She will be played by Pamela Moore, a local Seattle girl whose voice weaves its way so ethereally through the original 'Suite Sister Mary', magnum opus on 'Operation:Mindcrime'. Pamela will be onstage singing with the band for that number and perhaps several others, depending on how rehearsals turn out - and rehearsals with Pamela have, according to Geoff, "been going really really well. It's astonishing the way it's worked out. She has an equal vocal range to me and she's such a good singer, it's really challenging for me to sing with her."

And after getting to know that haunted voice so well these past two years, what will Mary actually look like when we finally get to see her?
"We're not really sure, yet," says Chris. "We're trying to stay away from the bimbo look, though. We want something a bit more classy. I mean, she'll look good. She won't look better than we do, though! We won't let her..." he says, trying to keep a straight face. "We just want her to blast everybody with her performance," says Geoff emphatically. "I have this sort of blurred image of what she'll actually look like, though. Kinda gauzy, I guess. With veils and stuff. The way we've got it worked out is we've got these treadmill units - the things you jog on? We've got four of them and they cover something like 30 feet and they all go in different directions or whatever you want to do with them. With Mary, I think that's probably how she'll make her entrance - with the wind. Kinda scary, you know?" he says with that crooked jester's smile you sometimes see in his pictures. Or most often onstage.

A shadow looms menacingly over our shoulders... "Ol! DO YOU THINK I'M STANDING HERE IN THE PISSING RAIN FOR NOTHING?" Guess who. "COME ON, GEOFFREY, IT'S TIME TO TAKE YOUR PICTURE..."

THE SESSION with Ross over, we've got a night-flight to catch. Ever the gentleman, Chris DeGarmo drives us back to the airport. The rain is steadily getting heavier and thunder clouds waft lugubriously into the comers of the early evening Seattle sky. We talk about flying. I hate flying. Ross hates flying. Chris has just got his first pilot's license.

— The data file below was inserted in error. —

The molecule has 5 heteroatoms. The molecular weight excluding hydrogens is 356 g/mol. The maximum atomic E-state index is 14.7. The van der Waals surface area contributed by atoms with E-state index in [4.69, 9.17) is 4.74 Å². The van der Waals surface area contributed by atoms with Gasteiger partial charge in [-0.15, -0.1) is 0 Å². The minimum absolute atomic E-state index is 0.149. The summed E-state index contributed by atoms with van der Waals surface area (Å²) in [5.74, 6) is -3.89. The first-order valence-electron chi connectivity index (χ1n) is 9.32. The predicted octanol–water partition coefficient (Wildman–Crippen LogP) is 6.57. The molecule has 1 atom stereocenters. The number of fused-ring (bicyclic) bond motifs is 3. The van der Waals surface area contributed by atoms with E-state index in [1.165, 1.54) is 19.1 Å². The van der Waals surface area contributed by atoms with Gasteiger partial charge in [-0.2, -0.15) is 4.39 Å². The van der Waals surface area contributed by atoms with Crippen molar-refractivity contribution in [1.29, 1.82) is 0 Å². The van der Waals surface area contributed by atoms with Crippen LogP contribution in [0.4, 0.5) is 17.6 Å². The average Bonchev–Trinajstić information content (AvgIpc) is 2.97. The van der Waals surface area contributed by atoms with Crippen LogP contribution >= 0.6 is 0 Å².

"I began taking lessons at the beginning of last year," he tells us. "And I passed the exam at the beginning of this Summer. I fly this little Cessna 185 seaplane that I rent, cos there's a lot of mountains and lakes around here. You guys should come up with me some time. I'd love to take you!" Ross and I try not to look too horrified at the thought. I ask Chris what attracted him to the idea of flying his own airplane. Was it just kicks, or something else? "I don't know really," he says. "I just had this fascination for it. I think part of it was that I had this fear of flying. I had a lack of understanding of it and it scared me. Now I love flying! When you're out six or seven thousand feet above it all, higher than you ever thought you could be in control of, let alone sit back and joyride - that's a real high!" He shudders as he says this, visibly reliving the high altitude charge.

"Michael and I went flying the other day. We took off from the north end of Lake Washington, where there's a seaplane base there, and flew all around. Michael wanted to see his house, so I took him on an aerial tour of his neighborhood. I showed him where they're raping all the forests around there - the commercial zoning areas - and said 'Look, there's yours, that little dot that looks like all the others.' It's like you have to get that high, that far out there, to really see what's going on down below. And everything looks different from up there," he whispers conspiratorially. "Everything...."